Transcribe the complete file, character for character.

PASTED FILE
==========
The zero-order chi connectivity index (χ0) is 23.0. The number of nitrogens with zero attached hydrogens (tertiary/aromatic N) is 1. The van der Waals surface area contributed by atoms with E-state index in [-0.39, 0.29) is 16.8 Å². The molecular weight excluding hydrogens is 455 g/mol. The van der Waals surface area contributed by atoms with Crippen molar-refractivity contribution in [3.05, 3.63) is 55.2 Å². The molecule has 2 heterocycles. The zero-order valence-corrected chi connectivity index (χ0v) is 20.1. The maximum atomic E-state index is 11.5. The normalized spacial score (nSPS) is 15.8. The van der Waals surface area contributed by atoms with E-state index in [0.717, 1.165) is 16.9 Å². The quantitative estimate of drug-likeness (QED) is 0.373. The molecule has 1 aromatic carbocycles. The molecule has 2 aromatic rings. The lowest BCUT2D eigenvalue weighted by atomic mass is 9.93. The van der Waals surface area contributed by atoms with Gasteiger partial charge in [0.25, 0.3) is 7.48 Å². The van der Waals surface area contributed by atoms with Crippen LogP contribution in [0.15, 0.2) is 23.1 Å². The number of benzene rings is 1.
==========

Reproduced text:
The zero-order chi connectivity index (χ0) is 23.0. The number of nitrogens with zero attached hydrogens (tertiary/aromatic N) is 1. The van der Waals surface area contributed by atoms with E-state index in [-0.39, 0.29) is 16.8 Å². The molecular weight excluding hydrogens is 455 g/mol. The van der Waals surface area contributed by atoms with Crippen molar-refractivity contribution in [3.05, 3.63) is 55.2 Å². The molecule has 2 heterocycles. The zero-order valence-corrected chi connectivity index (χ0v) is 20.1. The maximum atomic E-state index is 11.5. The normalized spacial score (nSPS) is 15.8. The van der Waals surface area contributed by atoms with E-state index in [0.717, 1.165) is 16.9 Å². The quantitative estimate of drug-likeness (QED) is 0.373. The molecule has 1 aromatic carbocycles. The molecule has 2 aromatic rings. The lowest BCUT2D eigenvalue weighted by atomic mass is 9.93. The van der Waals surface area contributed by atoms with Gasteiger partial charge in [0.25, 0.3) is 7.48 Å². The van der Waals surface area contributed by atoms with Crippen LogP contribution in [0.15, 0.2) is 23.1 Å². The number of benzene rings is 1.